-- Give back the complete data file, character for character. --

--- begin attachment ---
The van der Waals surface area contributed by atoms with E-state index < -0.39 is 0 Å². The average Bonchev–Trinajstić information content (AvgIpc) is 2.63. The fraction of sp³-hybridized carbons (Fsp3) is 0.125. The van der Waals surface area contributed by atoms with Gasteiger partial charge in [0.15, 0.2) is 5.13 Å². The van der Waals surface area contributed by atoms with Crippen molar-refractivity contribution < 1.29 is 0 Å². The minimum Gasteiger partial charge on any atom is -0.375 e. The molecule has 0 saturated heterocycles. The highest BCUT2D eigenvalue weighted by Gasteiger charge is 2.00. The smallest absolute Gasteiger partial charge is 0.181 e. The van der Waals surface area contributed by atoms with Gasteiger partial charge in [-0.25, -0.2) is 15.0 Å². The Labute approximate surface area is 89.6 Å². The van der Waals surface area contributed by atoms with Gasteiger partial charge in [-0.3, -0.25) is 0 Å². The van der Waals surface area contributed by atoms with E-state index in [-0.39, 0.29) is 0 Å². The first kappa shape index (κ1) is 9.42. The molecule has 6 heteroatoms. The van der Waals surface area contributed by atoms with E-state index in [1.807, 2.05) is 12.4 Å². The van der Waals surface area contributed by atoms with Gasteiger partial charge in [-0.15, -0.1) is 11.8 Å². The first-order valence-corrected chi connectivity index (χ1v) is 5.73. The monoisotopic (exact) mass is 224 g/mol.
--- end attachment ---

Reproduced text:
The van der Waals surface area contributed by atoms with E-state index < -0.39 is 0 Å². The average Bonchev–Trinajstić information content (AvgIpc) is 2.63. The fraction of sp³-hybridized carbons (Fsp3) is 0.125. The van der Waals surface area contributed by atoms with Gasteiger partial charge in [0.15, 0.2) is 5.13 Å². The van der Waals surface area contributed by atoms with Crippen molar-refractivity contribution < 1.29 is 0 Å². The minimum Gasteiger partial charge on any atom is -0.375 e. The molecule has 0 saturated heterocycles. The highest BCUT2D eigenvalue weighted by Gasteiger charge is 2.00. The smallest absolute Gasteiger partial charge is 0.181 e. The van der Waals surface area contributed by atoms with Gasteiger partial charge in [-0.25, -0.2) is 15.0 Å². The Labute approximate surface area is 89.6 Å². The van der Waals surface area contributed by atoms with Gasteiger partial charge in [-0.3, -0.25) is 0 Å². The van der Waals surface area contributed by atoms with E-state index in [-0.39, 0.29) is 0 Å². The first kappa shape index (κ1) is 9.42. The molecule has 6 heteroatoms. The van der Waals surface area contributed by atoms with E-state index in [1.807, 2.05) is 12.4 Å². The van der Waals surface area contributed by atoms with Gasteiger partial charge in [-0.15, -0.1) is 11.8 Å². The first-order valence-corrected chi connectivity index (χ1v) is 5.73. The monoisotopic (exact) mass is 224 g/mol.